The manufacturing buyout firm Melrose said it would consider making a higher proposed offer for Charter International if it were given access to the British engineering company's books. Melrose also said it would not be appropriate to proceed with an offer without being allowed to undertake due diligence.
"Melrose is willing to consider increasing its proposal to reflect any information which demonstrates that it has materially undervalued Charter and justifies such an increase," it said.
The company's latest proposed bid, made earlier this month and pitched at 840p per share, is 8 per cent higher than its previous indicative approach. That offer, however, is still at the level Charter shares were trading at in May, before falling sales and management issues pummelled the stock.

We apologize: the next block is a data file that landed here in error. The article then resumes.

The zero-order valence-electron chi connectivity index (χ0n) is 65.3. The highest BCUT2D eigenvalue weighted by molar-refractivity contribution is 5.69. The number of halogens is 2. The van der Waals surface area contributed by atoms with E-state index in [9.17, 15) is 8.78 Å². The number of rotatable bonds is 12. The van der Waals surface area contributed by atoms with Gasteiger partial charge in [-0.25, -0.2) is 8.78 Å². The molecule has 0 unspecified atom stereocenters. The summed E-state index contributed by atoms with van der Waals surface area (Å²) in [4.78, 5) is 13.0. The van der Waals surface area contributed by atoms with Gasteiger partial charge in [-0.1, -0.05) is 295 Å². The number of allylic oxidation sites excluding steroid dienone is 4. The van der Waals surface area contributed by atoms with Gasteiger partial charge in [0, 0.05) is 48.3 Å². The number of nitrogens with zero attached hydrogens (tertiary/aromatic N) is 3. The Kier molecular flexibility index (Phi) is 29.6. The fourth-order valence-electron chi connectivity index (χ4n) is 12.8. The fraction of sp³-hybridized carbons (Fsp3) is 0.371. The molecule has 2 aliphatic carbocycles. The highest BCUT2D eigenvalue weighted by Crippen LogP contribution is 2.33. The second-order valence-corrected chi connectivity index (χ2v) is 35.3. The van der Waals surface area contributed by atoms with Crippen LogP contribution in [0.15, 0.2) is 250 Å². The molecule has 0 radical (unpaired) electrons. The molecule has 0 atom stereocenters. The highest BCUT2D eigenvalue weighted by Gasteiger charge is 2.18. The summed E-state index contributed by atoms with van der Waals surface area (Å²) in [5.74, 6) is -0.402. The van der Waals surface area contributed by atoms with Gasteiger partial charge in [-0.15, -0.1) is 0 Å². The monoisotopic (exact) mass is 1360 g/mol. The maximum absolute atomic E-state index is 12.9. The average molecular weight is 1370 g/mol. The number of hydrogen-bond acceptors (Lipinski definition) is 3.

Charter rejected the offer, which valued it at about £1.4bn, and said the increased bid still undervalued the company. It also named a new chief executive and said it would look at all alternatives.
Analysts say Charter could be worth more than 900p per share, and the company is believed to be trying to find a white knight, including US-based rival Lincoln Electric.
"We estimate a maximum price of 950p per share if an offer from a third party is received and Charter becomes the subject of a bidding war," Jo Reedman, an analyst at Singer Capital Markets, said.
A top-10 shareholder in Charter said yesterday that Charter should allow Melrose access to satisfactory due diligence after Melrose's statement.
Melrose shares rose 2p to 370p, while shares in Charter were up 1.4 per cent at 797p, valuing the business at just over £1.3bn. Melrose's share price is up 15 per cent this year. Before offer talks were made public Charter's shares fell 27 per cent in two months.Reuse content